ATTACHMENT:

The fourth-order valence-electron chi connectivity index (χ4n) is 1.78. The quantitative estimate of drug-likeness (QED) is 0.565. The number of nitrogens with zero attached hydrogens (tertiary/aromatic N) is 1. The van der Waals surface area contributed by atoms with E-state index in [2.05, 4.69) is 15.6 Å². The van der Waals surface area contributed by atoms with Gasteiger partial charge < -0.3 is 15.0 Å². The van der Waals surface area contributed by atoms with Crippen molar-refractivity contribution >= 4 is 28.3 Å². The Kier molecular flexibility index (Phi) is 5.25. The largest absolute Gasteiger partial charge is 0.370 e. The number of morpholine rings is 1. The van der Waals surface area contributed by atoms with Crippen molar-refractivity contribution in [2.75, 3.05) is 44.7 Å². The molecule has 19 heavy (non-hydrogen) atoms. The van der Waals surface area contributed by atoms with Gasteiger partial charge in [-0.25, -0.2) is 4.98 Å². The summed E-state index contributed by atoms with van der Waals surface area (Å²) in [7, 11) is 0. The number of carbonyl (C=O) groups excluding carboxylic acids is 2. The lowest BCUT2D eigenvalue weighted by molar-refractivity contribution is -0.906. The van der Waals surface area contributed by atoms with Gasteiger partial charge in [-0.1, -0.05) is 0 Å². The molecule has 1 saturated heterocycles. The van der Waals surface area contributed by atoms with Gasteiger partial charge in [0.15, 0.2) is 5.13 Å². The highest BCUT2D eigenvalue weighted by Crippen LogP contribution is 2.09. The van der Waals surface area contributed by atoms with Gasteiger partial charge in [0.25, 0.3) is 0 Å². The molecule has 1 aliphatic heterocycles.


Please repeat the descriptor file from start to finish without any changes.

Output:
The fourth-order valence-electron chi connectivity index (χ4n) is 1.78. The quantitative estimate of drug-likeness (QED) is 0.565. The number of nitrogens with zero attached hydrogens (tertiary/aromatic N) is 1. The van der Waals surface area contributed by atoms with E-state index in [2.05, 4.69) is 15.6 Å². The van der Waals surface area contributed by atoms with Gasteiger partial charge < -0.3 is 15.0 Å². The van der Waals surface area contributed by atoms with Crippen molar-refractivity contribution >= 4 is 28.3 Å². The Kier molecular flexibility index (Phi) is 5.25. The largest absolute Gasteiger partial charge is 0.370 e. The number of morpholine rings is 1. The van der Waals surface area contributed by atoms with Crippen molar-refractivity contribution in [2.75, 3.05) is 44.7 Å². The molecule has 19 heavy (non-hydrogen) atoms. The van der Waals surface area contributed by atoms with Gasteiger partial charge in [-0.25, -0.2) is 4.98 Å². The summed E-state index contributed by atoms with van der Waals surface area (Å²) in [7, 11) is 0. The number of carbonyl (C=O) groups excluding carboxylic acids is 2. The lowest BCUT2D eigenvalue weighted by molar-refractivity contribution is -0.906. The van der Waals surface area contributed by atoms with Gasteiger partial charge in [-0.1, -0.05) is 0 Å². The molecule has 1 saturated heterocycles. The van der Waals surface area contributed by atoms with Gasteiger partial charge in [0.15, 0.2) is 5.13 Å². The highest BCUT2D eigenvalue weighted by Crippen LogP contribution is 2.09. The van der Waals surface area contributed by atoms with Gasteiger partial charge in [0.25, 0.3) is 0 Å². The molecule has 1 aliphatic heterocycles.